Stacey Colino has written for The Washington Post's health section and many national magazines, including Newsweek, Woman's Day, SELF, Cosmopolitan, Glamour, Parenting, Sports Illustrated and Ladies' Home Journal. Stacey is a frequent contributor to Live Right Live Well.
Recipe of the Week
- Greek yogurt has twice the protein of regular yogurt because it takes 3 to 4 times more milk to make it. Celebrate June Dairy Month with Greek yogurt topped with fresh berries.
- Bok Choy, also known as Chinese cabbage or pak choi, has been grown in China for over 6,000 years. Choose firm stalks, avoiding brown spots and wilted leaves, and add to stir-fry.
- Apple skin is full of fiber & Alzheimerâ€™s-disease-fighting antioxidants -- so eat it! Refrigerate in a plastic bag away from foods with strong odors; they absorb odors easily.
- Collards, mustard greens and kale are available in bags, pre-washed & chopped -- so theyâ€™re easy to steam or saute! Eat your greens as a side dish or in quesadillas, soups & stews.
- Avocados are rich in 20 nutrients and great beyond guacamole. Chop for a ham, egg and cheese wrap; slice for a deli roast beef sandwich; cube and toss into linguini and shrimp.
- Black-eyed Peas: Fresh, canned and frozen varieties are all nutrient-rich options -- making it easier to eat your daily veggies. Rinse and drain canned peas to cut down on salt.
- Ugli Fruit, beautiful benefits! Peel & eat for fiber & vitamin C. Choose fruit heavy for size; dents normal and color not important. Store on counter 5 days or refrigerate 2 weeks.
- Radicchio, also known as Italian chicory, is high in vitamin K for bone health. Great in salads: Choose bright, tender leaves; avoid brown or limp ones. Refrigerate up to 3 days.
- Cherimoya, a high-fiber tropical fruit, tastes like a mix of strawberry and mango. Choose firm, unblemished fruit, cut in wedges and spoon out creamy flesh.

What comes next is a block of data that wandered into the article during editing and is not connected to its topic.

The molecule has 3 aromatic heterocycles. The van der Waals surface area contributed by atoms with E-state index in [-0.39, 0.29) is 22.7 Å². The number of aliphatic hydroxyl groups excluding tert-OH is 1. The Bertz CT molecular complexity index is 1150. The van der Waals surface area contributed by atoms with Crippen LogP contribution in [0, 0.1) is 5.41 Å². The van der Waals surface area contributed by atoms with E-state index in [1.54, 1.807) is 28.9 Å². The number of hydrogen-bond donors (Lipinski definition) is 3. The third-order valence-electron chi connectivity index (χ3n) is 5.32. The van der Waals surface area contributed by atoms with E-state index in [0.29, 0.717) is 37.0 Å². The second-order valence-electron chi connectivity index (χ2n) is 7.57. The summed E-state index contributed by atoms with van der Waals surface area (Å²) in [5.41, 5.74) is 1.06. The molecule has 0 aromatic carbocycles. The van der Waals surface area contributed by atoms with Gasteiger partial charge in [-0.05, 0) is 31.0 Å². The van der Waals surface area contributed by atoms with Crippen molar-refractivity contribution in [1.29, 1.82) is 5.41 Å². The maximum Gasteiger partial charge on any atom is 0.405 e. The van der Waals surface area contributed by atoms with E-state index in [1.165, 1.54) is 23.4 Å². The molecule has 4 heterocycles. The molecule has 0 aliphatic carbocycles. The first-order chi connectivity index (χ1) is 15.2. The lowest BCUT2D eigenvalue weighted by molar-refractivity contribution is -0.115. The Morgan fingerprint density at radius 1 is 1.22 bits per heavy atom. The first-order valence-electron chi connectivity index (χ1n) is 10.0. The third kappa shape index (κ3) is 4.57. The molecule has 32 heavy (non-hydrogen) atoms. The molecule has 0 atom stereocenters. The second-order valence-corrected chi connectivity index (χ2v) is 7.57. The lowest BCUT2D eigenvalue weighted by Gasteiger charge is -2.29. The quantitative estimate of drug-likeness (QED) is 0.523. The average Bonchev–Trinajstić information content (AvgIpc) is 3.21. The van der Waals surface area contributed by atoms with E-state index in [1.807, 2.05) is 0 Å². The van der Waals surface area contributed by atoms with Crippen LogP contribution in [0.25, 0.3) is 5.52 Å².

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- Dried Plums (formerly prunes) may help prevent cancer and decrease inflammation. Slice fruit, stuff with cheese and walnuts, and wrap in prosciutto to make quick party appetizers.
- Oatmeal month is officially January. Cook breakfast oatmeal with 1% milk for extra protein, calcium and vitamin D -- or enjoy whole-grain oatmeal raisin cookies as a smart snack.
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- Fish, the best source of omega-3 fats for heart and brain health, may even help ward off depression. Mix canned white tuna, salmon and sardines for an omega-rich seafood salad.
- Orange juice is filled with immune-boosting nutrients that fight colds and the flu: vitamins C and B6, folate, potassium and magnesium. Choose 100% juice with no added sugar.
- Walnuts are a significant source of plant-based omega-3 fats. These fats -- also in ground flaxseed, canola oil and edamame -- provide many heart-healthy benefits.
- Pear, apple and Asian pear slices + yogurt-based dips = winning strategy for game-day parties. Combine Greek vanilla yogurt with chocolate-hazelnut spread for a fast, healthy dip.
- Pumpkin and sweet potato -- fresh, mashed or canned -- adds disease-fighting antioxidants to waffles and pancakes. Use whole-wheat flour to double your fiber and nutrient intake.
- Snack smart to achieve weight loss goals. Choose fast and fully edible fruits like grapes, apples, persimmon and kiwi. Yes, fuzzy kiwi skin is edible! Simply wash and rub dry.
What kind of water do you usually drink?